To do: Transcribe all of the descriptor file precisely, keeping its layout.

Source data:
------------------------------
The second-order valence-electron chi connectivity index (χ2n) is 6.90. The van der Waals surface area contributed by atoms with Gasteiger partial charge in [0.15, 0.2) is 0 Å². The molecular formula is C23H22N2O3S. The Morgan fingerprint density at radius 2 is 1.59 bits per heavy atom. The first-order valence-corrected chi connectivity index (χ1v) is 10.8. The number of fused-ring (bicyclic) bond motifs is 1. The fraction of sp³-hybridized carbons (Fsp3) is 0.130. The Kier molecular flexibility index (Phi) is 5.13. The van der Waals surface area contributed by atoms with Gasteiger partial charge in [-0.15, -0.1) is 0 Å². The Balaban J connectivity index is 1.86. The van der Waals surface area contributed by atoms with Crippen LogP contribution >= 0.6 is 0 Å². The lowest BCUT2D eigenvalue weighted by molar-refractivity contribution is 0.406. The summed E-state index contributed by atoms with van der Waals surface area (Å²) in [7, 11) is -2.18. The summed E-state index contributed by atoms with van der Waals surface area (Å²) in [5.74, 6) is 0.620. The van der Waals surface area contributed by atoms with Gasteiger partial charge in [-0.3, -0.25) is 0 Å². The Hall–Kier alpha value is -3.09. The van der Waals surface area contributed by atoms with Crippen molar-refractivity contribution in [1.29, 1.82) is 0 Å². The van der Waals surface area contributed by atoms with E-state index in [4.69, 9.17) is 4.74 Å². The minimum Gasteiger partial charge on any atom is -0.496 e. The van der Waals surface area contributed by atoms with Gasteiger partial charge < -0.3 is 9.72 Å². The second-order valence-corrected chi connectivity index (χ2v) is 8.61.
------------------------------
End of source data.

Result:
The second-order valence-electron chi connectivity index (χ2n) is 6.90. The van der Waals surface area contributed by atoms with Gasteiger partial charge in [0.15, 0.2) is 0 Å². The molecular formula is C23H22N2O3S. The Morgan fingerprint density at radius 2 is 1.59 bits per heavy atom. The first-order valence-corrected chi connectivity index (χ1v) is 10.8. The number of fused-ring (bicyclic) bond motifs is 1. The fraction of sp³-hybridized carbons (Fsp3) is 0.130. The Kier molecular flexibility index (Phi) is 5.13. The van der Waals surface area contributed by atoms with Gasteiger partial charge in [-0.15, -0.1) is 0 Å². The Balaban J connectivity index is 1.86. The van der Waals surface area contributed by atoms with Crippen LogP contribution >= 0.6 is 0 Å². The lowest BCUT2D eigenvalue weighted by molar-refractivity contribution is 0.406. The summed E-state index contributed by atoms with van der Waals surface area (Å²) in [7, 11) is -2.18. The summed E-state index contributed by atoms with van der Waals surface area (Å²) in [5.74, 6) is 0.620. The van der Waals surface area contributed by atoms with Gasteiger partial charge in [-0.3, -0.25) is 0 Å². The Hall–Kier alpha value is -3.09. The van der Waals surface area contributed by atoms with Crippen molar-refractivity contribution in [1.29, 1.82) is 0 Å². The van der Waals surface area contributed by atoms with E-state index in [4.69, 9.17) is 4.74 Å². The minimum Gasteiger partial charge on any atom is -0.496 e. The van der Waals surface area contributed by atoms with Gasteiger partial charge < -0.3 is 9.72 Å². The second-order valence-corrected chi connectivity index (χ2v) is 8.61.